Orbiter provides new hints of past groundwater flows on Mars
The new color images from the HiRISE camera aboard NASA's Mars Reconnaissance Orbiter show an equatorial landscape of hills composed of dozens of alternating layers of dark- and light-toned rocks, and crossed by dark sand dunes.
Within those layered deposits, the exquisitely detailed images show, there are a series of linear fractures, called joints, that are surrounded by “halos” of light-toned bedrock. In a paper to be published 16 February in the journal Science, published by the American Association for the Advancement of Science (AAAS), researchers argue that the “halos” offer clear evidence of past fluid flow through the bedrock.
Minerals in the fluid acted like cement to strengthen and bleach the rock, they say. The cemented rock proved more resistant to wind erosion than other features on the canyon walls and floor. It now serves as an exposed record of hydrological activity and offers a promising site to search for evidence of habitable niches in the Martian past.
Chris H. Okubo, the principal author of the paper and a postdoctoral researcher at the University of Arizona's Lunar and Planetary Laboratory, said the new images strongly suggest that subsurface fluids — probably water, liquid carbon dioxide or a combination of the two — once flowed abundantly in the western Candor Chasma region of Mars.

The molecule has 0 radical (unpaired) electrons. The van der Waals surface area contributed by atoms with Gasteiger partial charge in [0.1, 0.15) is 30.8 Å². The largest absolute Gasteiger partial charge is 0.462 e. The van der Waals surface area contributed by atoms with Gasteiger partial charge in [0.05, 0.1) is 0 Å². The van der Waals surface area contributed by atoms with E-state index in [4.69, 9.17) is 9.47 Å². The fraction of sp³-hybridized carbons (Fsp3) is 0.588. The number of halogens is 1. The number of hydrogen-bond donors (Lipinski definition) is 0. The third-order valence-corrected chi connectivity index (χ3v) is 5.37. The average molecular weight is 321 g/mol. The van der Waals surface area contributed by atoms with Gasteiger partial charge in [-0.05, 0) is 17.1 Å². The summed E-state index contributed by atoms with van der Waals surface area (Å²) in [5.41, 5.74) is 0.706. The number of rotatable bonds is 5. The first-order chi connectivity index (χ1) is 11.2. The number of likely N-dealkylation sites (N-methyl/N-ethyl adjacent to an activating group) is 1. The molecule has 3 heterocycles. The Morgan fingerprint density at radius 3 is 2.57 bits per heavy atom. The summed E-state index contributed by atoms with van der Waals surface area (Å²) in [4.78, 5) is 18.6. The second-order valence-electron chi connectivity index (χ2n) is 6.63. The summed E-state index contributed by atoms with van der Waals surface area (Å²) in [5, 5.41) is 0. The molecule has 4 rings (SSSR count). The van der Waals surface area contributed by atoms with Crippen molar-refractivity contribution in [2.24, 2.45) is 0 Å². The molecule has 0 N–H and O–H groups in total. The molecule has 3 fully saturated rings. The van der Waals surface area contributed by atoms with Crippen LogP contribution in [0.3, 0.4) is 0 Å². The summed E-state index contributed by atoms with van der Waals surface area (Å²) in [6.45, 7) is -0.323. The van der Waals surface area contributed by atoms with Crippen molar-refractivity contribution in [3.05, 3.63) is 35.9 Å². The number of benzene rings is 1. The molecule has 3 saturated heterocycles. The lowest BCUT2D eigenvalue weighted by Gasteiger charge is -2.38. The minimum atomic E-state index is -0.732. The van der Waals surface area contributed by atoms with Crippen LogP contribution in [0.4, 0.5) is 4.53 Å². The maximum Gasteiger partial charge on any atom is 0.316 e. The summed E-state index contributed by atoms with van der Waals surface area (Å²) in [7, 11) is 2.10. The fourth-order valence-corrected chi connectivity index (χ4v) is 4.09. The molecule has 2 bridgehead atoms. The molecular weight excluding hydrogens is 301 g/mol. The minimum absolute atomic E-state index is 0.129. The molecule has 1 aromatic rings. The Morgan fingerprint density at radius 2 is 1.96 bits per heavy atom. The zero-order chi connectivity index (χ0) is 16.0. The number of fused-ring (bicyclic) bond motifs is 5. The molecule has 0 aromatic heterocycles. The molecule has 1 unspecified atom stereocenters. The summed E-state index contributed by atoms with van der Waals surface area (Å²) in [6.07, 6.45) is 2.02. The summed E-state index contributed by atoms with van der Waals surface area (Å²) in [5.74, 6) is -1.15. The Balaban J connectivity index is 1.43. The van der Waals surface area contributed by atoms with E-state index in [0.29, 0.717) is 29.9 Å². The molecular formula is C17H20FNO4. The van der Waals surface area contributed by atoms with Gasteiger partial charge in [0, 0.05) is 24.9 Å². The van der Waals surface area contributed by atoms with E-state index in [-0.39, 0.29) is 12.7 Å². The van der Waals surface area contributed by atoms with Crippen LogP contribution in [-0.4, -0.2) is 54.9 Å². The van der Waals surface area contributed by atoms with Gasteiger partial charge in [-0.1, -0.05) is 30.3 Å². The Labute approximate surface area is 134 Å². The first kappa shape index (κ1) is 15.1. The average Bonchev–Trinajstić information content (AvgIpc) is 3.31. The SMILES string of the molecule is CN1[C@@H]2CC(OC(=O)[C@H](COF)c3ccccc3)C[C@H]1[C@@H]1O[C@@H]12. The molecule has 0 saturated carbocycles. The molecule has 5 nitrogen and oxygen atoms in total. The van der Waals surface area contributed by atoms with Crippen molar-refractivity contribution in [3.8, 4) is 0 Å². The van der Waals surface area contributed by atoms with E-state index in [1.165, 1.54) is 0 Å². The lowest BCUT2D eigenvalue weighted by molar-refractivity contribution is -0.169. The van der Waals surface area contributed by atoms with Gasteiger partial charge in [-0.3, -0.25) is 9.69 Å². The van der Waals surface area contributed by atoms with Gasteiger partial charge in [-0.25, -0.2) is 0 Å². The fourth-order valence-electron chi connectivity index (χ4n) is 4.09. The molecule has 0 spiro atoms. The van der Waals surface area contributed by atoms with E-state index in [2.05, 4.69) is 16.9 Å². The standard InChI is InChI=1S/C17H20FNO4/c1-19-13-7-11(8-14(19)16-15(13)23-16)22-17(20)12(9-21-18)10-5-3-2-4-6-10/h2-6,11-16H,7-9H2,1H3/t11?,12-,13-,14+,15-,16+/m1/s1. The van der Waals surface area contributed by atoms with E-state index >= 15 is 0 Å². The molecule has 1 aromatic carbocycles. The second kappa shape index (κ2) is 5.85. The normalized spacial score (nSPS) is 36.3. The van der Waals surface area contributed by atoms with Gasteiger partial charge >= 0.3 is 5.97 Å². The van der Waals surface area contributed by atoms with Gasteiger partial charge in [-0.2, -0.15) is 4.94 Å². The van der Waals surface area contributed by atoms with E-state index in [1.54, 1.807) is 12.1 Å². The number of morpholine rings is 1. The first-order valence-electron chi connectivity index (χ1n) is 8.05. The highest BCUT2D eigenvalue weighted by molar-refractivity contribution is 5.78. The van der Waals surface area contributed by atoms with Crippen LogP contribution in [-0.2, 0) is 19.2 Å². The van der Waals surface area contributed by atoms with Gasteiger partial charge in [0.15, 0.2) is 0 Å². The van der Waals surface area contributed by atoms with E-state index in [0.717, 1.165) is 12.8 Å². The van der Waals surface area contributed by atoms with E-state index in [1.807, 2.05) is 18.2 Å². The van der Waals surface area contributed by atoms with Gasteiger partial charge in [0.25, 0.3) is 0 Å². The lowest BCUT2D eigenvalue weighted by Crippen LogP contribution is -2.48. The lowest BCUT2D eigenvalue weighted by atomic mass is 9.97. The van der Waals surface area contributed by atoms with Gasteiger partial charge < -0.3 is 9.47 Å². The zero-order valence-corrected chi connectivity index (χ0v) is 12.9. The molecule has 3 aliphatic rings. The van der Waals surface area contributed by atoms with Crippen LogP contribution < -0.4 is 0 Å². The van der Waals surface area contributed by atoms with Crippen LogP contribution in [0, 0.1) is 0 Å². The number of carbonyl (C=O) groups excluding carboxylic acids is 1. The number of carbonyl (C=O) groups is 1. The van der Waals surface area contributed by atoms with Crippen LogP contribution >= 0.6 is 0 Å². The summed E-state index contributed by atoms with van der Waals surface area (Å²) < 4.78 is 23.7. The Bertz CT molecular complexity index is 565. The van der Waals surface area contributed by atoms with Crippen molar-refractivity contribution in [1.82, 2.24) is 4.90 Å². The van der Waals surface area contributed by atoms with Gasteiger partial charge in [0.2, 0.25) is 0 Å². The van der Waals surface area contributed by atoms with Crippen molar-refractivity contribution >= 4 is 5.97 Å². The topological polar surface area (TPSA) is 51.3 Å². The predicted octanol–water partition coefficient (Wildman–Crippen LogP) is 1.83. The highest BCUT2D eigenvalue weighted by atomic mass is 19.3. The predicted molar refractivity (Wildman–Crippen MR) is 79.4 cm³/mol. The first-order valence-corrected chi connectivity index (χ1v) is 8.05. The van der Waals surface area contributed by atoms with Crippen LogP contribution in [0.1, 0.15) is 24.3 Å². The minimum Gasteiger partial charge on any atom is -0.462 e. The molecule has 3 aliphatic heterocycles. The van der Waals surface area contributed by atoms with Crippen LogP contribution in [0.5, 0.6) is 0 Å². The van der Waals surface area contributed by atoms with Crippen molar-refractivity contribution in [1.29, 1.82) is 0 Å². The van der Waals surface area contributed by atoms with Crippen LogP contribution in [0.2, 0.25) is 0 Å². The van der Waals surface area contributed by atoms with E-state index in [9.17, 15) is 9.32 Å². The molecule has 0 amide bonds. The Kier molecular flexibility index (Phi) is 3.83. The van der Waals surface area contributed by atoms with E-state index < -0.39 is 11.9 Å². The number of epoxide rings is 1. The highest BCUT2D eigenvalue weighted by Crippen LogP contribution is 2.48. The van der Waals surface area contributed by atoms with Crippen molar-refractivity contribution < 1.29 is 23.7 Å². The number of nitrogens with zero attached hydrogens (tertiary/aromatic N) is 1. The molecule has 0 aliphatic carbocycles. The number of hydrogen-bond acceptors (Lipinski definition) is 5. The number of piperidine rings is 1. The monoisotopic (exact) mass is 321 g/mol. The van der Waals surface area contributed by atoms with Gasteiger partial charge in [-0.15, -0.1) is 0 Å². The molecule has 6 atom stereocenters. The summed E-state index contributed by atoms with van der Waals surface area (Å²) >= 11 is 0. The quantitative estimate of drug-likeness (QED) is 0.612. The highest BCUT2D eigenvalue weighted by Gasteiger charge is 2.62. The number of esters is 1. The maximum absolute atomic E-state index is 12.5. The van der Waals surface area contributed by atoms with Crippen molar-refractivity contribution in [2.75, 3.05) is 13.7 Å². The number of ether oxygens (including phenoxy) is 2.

Okubo will discuss the paper during a 15 February news briefing at the 2007 AAAS Annual Meeting in San Francisco. The briefing also will include speakers from a 16 February Annual Meeting symposium on “The New Mars: Habitability of a Neighbor World.”
Candor Chasma is one of several canyons that make up the great Martian rift valley called Valles Marineris. The rift valley would extend across the United States and is 6 to 7 times deeper than the Grand Canyon in places. It is the deepest gash on any planet in the solar system.
The linear fractures photographed by HiRISE (the High Resolution Imaging Science Experiment) are hundreds of meters to several kilometers in length. The origin of the joints remains a mystery, Okubo said. But once formed, they provided a pathway for substantial flows from an underground reservoir of some kind. The timing of the flows remains uncertain, Okubo said, but could have occurred many millions or several billions of years ago.
“The fractures helped to increase the fluid flow through this area,” Okubo said. And the associated halos of light-colored rocks suggest a familiar mechanism of action.
“On Earth, bleaching of rock surrounding a fracture is a clear indication of chemical interactions between fluids circulating within the fracture and the host rock,” write Okubo and his co-author, Alfred S.McEwen. McEwen is a professor of planetary science at the University of Arizona and principal investigator for HiRISE.
McEwen said the fluid very likely was water, a key ingredient in any scenario for past or present life on Mars. Direct analysis of the chemical composition of the rock by future Mars rovers could confirm that, he said.